The Nilo-Saharan languages include an array of diverse languages, a categorization that is not entirely agreed upon. They mainly include languages spoken in Sudan, Ethiopia, Uganda, Kenya, and northern Tanzania. Some languages in Central and West African are also classified as Nilo-Saharan. The family consists of more than a hundred languages. Nilo-Saharan languages are often sub-divided into Komuz languages, Saharan languages (including Kanuri language, Songhay languages, Fur languages (including Fur language), Maban languages, Central Sudanic languages, Kunama language, Berta language, Eastern Sudanic languages. Map showing the distribution of the Nilo-Saharan languages. ...  Central Africa  Middle Africa (UN subregion)  Central African Federation (defunct) Central Africa is a core region of the African continent often considered to include: Burundi Central African Republic Chad Democratic Republic of the Congo Rwanda Middle Africa (as used by the United Nations when categorising geographic subregions) is an analogous... West African refers to: West Africa An airline: West African Airlines [1] This is a disambiguation page — a navigational aid which lists other pages that might otherwise share the same title. ... The Komuz languages are a family of languages along the Sudan-Ethiopia border. ... Map showing the distribution of the Nilo-Saharan languages. ... Kanuri is a Nilo-Saharan language which is spoken by about 4 million people in Nigeria, Niger, Chad and Cameroon. ... The Songhay languages (IPA [soÅ‹ay], in the dialects of Gao and Timbuktu [soÅ‹oy]) are a group of closely related languages/dialects centered on the middle stretches of the Niger River in present day Mali and Niger, widely used as a lingua franca there ever since the era of... The Fur languages constitute a small, closely related first-order subgroup within the Nilo-Saharan languages: Fur in western Sudan with 500,000 speakers and Amdang in eastern Chad (also called Mimi) with 5,000 speakers. ... The Fur language (Fur bèle fòòr or fòòraÅ‹ bèle, Arabic فوراوي Fûrâwî; sometimes called Konjara by linguists, after a former ruling clan) is the language of the Fur of Darfur in western Sudan. ... The Maban languages are a group of Nilo-Saharan languages spoken in Chad, the Central African Republic, and Sudan. ... Central Sudanic is a grouping of about thirty languages of the Nilo-Saharan language family. ... The Kunama language is spoken by the Kunama people who straddle the Eritrean, Ethiopian border (in the west). ... The Berta language is spoken in Sudan and Ethiopia, and is generally classified as a branch of Nilo-Saharan. ... Wikipedia does not yet have an article with this exact name. ...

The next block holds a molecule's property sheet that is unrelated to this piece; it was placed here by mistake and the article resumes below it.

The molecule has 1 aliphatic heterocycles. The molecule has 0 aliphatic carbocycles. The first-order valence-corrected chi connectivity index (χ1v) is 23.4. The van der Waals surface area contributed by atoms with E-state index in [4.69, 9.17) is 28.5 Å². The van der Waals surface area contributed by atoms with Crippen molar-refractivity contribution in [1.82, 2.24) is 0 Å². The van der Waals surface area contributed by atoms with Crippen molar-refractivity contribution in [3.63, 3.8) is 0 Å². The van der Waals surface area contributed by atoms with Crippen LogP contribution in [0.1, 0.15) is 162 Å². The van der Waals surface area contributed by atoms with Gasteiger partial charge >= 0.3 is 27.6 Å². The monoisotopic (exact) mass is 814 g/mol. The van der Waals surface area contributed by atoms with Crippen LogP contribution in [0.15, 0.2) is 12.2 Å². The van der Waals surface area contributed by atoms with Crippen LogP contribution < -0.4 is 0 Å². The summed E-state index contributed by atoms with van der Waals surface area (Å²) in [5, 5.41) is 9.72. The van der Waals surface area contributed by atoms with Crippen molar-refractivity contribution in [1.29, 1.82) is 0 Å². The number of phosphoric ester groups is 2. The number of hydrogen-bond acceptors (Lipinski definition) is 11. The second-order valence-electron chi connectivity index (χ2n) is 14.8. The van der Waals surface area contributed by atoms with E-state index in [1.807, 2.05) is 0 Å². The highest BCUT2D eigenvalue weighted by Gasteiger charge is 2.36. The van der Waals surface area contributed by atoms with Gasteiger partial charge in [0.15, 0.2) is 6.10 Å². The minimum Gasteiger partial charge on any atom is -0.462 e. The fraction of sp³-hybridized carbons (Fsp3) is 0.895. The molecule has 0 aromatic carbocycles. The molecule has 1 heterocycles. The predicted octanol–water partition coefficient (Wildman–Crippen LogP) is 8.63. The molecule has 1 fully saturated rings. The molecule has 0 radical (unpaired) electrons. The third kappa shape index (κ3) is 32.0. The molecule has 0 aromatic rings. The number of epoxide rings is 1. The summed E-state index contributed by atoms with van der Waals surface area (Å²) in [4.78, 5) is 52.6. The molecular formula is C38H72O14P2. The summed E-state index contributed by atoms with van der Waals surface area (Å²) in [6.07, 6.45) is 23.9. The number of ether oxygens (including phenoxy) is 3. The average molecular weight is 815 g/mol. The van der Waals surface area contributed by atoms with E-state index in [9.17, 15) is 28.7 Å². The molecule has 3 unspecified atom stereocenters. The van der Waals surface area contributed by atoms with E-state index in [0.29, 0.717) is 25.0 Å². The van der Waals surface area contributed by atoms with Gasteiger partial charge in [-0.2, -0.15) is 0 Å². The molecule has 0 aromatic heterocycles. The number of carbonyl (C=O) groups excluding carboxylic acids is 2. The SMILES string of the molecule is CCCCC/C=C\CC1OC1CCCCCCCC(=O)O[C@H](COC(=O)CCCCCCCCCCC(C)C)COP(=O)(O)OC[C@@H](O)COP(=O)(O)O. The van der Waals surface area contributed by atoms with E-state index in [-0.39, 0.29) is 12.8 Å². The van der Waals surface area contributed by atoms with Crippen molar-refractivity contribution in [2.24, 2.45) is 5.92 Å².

Eastern Sudanic languages are subdivided into Nubian languages and Nilotic languages. Nilotic languages include Eastern Nilotic languages, Southern Nilotic languages and Western Nilotic languages The Nubian language group, according to the most recent research by Bechhaus-Gerst comprises the following varieties: Nobiin (previously known by the geographic terms Mahas or Fadicca/Fiadicca). ... The Nilotic languages are a group of Eastern Sudanic languages spoken across a wide area betweensjd;vkNNNDfjsa[fafdasfdscv southern Sudan and Tanzania by the Nilotic peoples, particularly associated with cattle-herding. ... The Eastern Nilotic languages are one of the three primary branches of the Nilotic languages, themselves belonging to the Eastern Sudanic subfamily of Nilo-Saharan; they are believed to have begun to diverge about 3,000 years ago, and have spread southwards from an original home in Equatoria in the... The Southern Nilotic languages are spoken mainly in western Kenya and northern Tanzania (with one of them, Kupsabiny or Sapiny, being spoken on the Ugandan side of Mount Elgon). ... The Western Nilotic languages are one of the three primary branches of the Nilotic languages, themselves belonging to the Eastern Sudanic subfamily of Nilo-Saharan. ...